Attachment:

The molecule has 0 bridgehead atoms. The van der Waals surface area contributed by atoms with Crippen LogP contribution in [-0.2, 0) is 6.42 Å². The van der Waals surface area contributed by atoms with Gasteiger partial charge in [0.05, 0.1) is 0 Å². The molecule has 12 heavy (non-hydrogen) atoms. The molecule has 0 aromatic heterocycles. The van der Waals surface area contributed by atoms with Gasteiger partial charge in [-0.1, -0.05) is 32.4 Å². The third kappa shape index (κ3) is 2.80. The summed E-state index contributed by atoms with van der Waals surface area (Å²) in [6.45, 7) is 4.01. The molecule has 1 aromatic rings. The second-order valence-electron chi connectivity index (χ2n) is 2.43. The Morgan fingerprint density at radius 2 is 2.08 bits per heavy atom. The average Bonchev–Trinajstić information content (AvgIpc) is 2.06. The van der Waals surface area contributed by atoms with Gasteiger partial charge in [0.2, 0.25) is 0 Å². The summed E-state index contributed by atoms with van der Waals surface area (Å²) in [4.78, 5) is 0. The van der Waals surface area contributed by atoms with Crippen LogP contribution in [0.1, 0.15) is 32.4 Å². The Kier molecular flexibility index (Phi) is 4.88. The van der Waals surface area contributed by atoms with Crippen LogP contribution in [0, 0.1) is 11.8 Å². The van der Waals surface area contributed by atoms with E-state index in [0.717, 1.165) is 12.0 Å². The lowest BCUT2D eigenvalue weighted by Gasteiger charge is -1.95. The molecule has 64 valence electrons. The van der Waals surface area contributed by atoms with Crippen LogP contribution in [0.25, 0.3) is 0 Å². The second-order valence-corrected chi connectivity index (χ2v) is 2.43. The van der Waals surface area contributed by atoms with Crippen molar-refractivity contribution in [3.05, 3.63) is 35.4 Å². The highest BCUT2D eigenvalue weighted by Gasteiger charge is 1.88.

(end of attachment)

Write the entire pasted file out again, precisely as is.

The molecule has 0 bridgehead atoms. The van der Waals surface area contributed by atoms with Crippen LogP contribution in [-0.2, 0) is 6.42 Å². The van der Waals surface area contributed by atoms with Gasteiger partial charge in [0.05, 0.1) is 0 Å². The molecule has 12 heavy (non-hydrogen) atoms. The molecule has 0 aromatic heterocycles. The van der Waals surface area contributed by atoms with Gasteiger partial charge in [-0.1, -0.05) is 32.4 Å². The third kappa shape index (κ3) is 2.80. The summed E-state index contributed by atoms with van der Waals surface area (Å²) in [6.45, 7) is 4.01. The molecule has 1 aromatic rings. The second-order valence-electron chi connectivity index (χ2n) is 2.43. The Morgan fingerprint density at radius 2 is 2.08 bits per heavy atom. The average Bonchev–Trinajstić information content (AvgIpc) is 2.06. The van der Waals surface area contributed by atoms with Gasteiger partial charge in [0.2, 0.25) is 0 Å². The summed E-state index contributed by atoms with van der Waals surface area (Å²) in [4.78, 5) is 0. The van der Waals surface area contributed by atoms with Crippen LogP contribution in [0.1, 0.15) is 32.4 Å². The Kier molecular flexibility index (Phi) is 4.88. The van der Waals surface area contributed by atoms with Crippen LogP contribution in [0, 0.1) is 11.8 Å². The van der Waals surface area contributed by atoms with E-state index in [0.717, 1.165) is 12.0 Å². The lowest BCUT2D eigenvalue weighted by Gasteiger charge is -1.95. The molecule has 64 valence electrons. The van der Waals surface area contributed by atoms with Crippen LogP contribution in [0.25, 0.3) is 0 Å². The second-order valence-corrected chi connectivity index (χ2v) is 2.43. The van der Waals surface area contributed by atoms with Crippen molar-refractivity contribution in [3.05, 3.63) is 35.4 Å². The highest BCUT2D eigenvalue weighted by Gasteiger charge is 1.88.